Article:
Daniel Blue, The Making of Friedrich Nietzsche: The Quest for Identity, 1844-1869, Cambridge University Press, 2016, 344pp., $49.99 (hbk), ISBN 9781107134867.
Reviewed by Matthew Meyer, The University of Scranton
Courtesy: Notre Dame Philosophical Reviews
( November 2, 2016, Boston, Sri Lanka Guardian) Daniel Blue provides a substantive account of Nietzsche’s early life that will be invaluable to Nietzsche scholars and of interest to the general reader. What makes Blue’s biography remarkable is the scholarly rigor with which he undertakes the project. What makes Blue’s biography unique is the way he weaves various autobiographical sketches that Nietzsche wrote between the ages of thirteen and twenty-four into his account. Taken together, Blue provides a well-researched narrative of Nietzsche’s early life that highlights Nietzsche’s attempts to direct his own development and understand the self through the act of writing.
Blue divides the book into an introduction, fourteen main chapters, and an afterword. It begins with an account of the family and environment into which Nietzsche was born and concludes with Nietzsche’s departure from Naumburg for a professorship at the University of Basel at the tender age of twenty-four. The introduction stresses themes that run throughout the book: the external influences on Nietzsche’s life and thought, Nietzsche’s emerging quest to achieve Bildung or self-cultivation in the Humboldtian sense, and the six autobiographical sketches Nietzsche wrote during the period under investigation.
Blue claims that his account is meant to challenge the one provided by Nietzsche’s sister, Elizabeth Förster-Nietzsche. Blue argues that Förster-Nietzsche’s work, although filled with factual infelicities, has assumed the status of an Urbiographie because many biographers have simply repeated a number of claims she makes without examining their accuracy. In contrast to such accounts, Blue sets out “to seize control” of this narrative from Förster-Nietzsche and “to restore it to the custody of her brother, using his autobiographies for guidance” (8).
Blue begins with an account of Nietzsche’s immediate ancestors. He explains how his father, Carl Ludwig Nietzsche, met his mother, Franziska Oehler, and how the family came to settle in the village of Röcken just southwest of Leipzig where Nietzsche was born on October 15, 1844. As Blue explains in the first chapter, one of the most significant details of Nietzsche’s early life was the loss of his father in July of 1849. Nietzsche’s younger brother died only a few months later.
Chapters two through four narrate the family’s subsequent move to the nearby town of Naumburg, where Nietzsche eventually enrolled in the prestigious boarding school of Schulpforta at the age of 13. Chapters five through eight give an in-depth account of Nietzsche’s life as a student at Schulpforta that includes details about his friendships with fellow students like Paul Deussen, the potential influence of the poet, alcoholic, and Pforta alum Ernst Ortlepp, and his early interest in authors such as Jean Paul, Laurence Sterne, Lord Byron, and Ralph Waldo Emerson. The final six chapters detail Nietzsche’s time as a university student at Bonn, then Leipzig, and finally his transition to Basel.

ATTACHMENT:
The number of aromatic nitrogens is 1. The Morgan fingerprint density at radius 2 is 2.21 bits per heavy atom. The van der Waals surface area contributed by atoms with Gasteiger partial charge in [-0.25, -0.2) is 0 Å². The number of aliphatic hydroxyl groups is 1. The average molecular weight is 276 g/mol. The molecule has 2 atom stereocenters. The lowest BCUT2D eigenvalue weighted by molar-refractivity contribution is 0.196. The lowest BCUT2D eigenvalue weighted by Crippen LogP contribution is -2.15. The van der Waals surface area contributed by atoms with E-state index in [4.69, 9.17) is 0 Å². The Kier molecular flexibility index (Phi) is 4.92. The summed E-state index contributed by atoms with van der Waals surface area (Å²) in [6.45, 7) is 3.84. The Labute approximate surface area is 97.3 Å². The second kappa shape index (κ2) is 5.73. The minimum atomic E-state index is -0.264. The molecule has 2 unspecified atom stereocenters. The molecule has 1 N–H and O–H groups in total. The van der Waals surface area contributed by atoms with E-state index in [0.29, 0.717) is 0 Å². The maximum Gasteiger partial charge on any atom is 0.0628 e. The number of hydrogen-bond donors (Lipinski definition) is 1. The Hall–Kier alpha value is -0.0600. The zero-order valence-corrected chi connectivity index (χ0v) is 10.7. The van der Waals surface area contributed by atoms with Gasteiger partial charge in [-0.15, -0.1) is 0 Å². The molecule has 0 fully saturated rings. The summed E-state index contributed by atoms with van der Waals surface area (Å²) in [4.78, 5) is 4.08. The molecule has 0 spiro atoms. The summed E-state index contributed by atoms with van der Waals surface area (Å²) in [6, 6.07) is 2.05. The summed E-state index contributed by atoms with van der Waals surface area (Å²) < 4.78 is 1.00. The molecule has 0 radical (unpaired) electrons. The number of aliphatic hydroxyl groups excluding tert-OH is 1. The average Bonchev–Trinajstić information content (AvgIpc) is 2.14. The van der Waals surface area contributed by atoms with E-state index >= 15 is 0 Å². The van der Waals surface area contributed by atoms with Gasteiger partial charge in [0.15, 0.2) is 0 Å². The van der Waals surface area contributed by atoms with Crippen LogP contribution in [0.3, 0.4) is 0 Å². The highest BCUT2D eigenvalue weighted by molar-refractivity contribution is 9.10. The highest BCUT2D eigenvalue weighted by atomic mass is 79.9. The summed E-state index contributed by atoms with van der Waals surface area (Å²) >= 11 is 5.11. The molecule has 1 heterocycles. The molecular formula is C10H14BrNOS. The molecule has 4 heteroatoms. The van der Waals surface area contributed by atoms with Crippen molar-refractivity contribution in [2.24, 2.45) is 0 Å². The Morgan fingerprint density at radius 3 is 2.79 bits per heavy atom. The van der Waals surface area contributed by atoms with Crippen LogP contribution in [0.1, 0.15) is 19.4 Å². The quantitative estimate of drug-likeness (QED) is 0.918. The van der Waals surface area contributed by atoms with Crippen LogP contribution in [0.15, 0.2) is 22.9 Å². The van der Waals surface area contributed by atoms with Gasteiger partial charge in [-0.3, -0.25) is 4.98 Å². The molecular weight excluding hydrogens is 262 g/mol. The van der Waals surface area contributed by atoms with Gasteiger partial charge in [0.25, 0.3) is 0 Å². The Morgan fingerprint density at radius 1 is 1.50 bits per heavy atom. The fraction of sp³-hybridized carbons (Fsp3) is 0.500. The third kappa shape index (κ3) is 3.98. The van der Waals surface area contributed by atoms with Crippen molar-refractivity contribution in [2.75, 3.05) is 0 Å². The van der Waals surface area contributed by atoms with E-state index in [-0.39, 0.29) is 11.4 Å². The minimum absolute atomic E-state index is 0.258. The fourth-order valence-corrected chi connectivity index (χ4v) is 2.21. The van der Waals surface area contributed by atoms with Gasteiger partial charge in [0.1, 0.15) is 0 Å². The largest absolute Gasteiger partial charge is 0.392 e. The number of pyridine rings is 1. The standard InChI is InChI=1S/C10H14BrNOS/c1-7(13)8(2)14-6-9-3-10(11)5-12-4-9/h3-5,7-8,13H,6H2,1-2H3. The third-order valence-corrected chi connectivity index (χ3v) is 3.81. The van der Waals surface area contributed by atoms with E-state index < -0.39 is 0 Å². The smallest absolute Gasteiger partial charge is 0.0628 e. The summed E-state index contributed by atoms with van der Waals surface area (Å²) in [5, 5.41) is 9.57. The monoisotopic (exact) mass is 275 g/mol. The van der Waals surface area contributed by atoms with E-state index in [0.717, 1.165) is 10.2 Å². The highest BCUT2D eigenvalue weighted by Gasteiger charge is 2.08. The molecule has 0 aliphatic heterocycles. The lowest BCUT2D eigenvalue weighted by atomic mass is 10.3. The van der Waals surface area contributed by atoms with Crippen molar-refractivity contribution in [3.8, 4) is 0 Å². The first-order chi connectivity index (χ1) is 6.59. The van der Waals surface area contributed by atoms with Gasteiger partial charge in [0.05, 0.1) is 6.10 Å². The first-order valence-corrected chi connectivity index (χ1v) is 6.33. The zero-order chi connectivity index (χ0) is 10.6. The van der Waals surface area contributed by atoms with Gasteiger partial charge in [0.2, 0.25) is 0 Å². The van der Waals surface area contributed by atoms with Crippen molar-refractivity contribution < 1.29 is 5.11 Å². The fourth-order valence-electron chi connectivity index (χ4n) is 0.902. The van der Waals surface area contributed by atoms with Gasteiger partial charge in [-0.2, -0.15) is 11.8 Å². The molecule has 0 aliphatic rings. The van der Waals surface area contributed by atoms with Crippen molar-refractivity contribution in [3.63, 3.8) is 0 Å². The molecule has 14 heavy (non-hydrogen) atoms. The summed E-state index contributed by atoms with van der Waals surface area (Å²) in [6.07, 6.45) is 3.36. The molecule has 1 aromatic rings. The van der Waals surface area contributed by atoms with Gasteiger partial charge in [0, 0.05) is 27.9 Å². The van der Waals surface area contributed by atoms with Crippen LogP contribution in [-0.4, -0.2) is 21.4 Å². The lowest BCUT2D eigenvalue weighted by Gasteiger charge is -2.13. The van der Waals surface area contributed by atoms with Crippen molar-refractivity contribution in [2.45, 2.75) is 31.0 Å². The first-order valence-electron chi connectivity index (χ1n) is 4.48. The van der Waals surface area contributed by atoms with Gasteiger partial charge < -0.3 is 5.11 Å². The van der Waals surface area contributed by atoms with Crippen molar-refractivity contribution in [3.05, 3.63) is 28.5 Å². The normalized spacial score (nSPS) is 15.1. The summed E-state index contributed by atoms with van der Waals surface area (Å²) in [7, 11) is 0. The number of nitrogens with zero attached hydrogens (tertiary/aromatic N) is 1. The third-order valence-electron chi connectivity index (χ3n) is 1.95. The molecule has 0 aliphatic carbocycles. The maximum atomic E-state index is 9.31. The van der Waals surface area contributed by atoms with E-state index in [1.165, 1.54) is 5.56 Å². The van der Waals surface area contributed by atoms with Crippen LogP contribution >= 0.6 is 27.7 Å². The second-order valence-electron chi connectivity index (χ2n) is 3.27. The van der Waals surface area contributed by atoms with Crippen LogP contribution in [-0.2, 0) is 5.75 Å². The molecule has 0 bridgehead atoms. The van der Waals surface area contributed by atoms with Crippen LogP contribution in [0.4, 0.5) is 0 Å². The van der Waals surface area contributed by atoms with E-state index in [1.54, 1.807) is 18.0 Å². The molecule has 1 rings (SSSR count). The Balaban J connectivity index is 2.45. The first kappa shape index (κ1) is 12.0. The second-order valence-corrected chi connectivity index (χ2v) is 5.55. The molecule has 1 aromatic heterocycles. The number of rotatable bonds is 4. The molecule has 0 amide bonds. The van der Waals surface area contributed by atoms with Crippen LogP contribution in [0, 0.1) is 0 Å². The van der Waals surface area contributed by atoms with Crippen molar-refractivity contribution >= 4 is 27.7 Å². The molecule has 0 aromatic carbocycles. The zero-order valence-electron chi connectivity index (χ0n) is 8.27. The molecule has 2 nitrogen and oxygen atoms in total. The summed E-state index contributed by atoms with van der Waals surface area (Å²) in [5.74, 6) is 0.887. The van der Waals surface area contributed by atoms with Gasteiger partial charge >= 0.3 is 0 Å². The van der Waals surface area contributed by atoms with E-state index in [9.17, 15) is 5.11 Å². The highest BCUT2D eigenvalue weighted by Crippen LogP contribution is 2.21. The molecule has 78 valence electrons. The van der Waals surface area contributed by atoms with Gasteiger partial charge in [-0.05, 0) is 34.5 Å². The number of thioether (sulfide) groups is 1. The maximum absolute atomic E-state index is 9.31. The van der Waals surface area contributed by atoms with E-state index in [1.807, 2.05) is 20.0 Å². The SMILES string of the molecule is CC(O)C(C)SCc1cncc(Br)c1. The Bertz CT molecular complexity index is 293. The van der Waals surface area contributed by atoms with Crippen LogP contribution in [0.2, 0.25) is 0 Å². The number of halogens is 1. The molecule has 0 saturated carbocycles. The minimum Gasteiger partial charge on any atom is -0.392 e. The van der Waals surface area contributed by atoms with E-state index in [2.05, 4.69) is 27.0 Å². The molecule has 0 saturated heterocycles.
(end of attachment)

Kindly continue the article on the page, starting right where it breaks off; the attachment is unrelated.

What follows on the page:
Woven throughout Blue’s account is the significance and meaning of Bildung for both the young Nietzsche and nineteenth-century German culture. Blue provides a general account of Bildung in the second chapter as he gives the reader a sense of the social class into which Nietzsche was born (43-45), and this lays the foundation for his subsequent discussion of Nietzsche’s first attempts at poetry in 1855, musical composition in 1857, and his first autobiography, “From My Life,” in 1858. The latter is central to Blue’s account, and he argues that key elements from Nietzsche’s first autobiographical sketch can be linked to the notion of Bildung as self-cultivation or formation (91). Indeed, Blue notes the way in which Bildung formed the basis for a Humboldtian morality of developing oneself (102) that Nietzsche, both young and old, would ultimately take to heart.
Blue goes into great detail to show how Nietzsche both imbibed and modified the spirit of Humboldtian Bildung at Schulpforta. According to Blue, Nietzsche’s discovery of Emerson in 1861-62 had him reading an author that agreed with the Humboldtian ideal but diverged from it in two important respects. First, Emerson placed a greater stress on the development of the individual as individual rather than, as Humboldt would have it, the capacities of the individual. Second, Emerson put an anti-social and anti-authoritarian spin on individual development. Rather than integrating with society, as Humboldt would have it, Emerson “tended rather to emphasize the individual as opposed to society” (137). In this sense, Nietzsche began to pursue a concept of Bildung that diverged from the Humboldtian program in slight yet significant ways, and although Blue avoids such speculation, one cannot help but think of how this might have influenced Nietzsche’s more mature writings.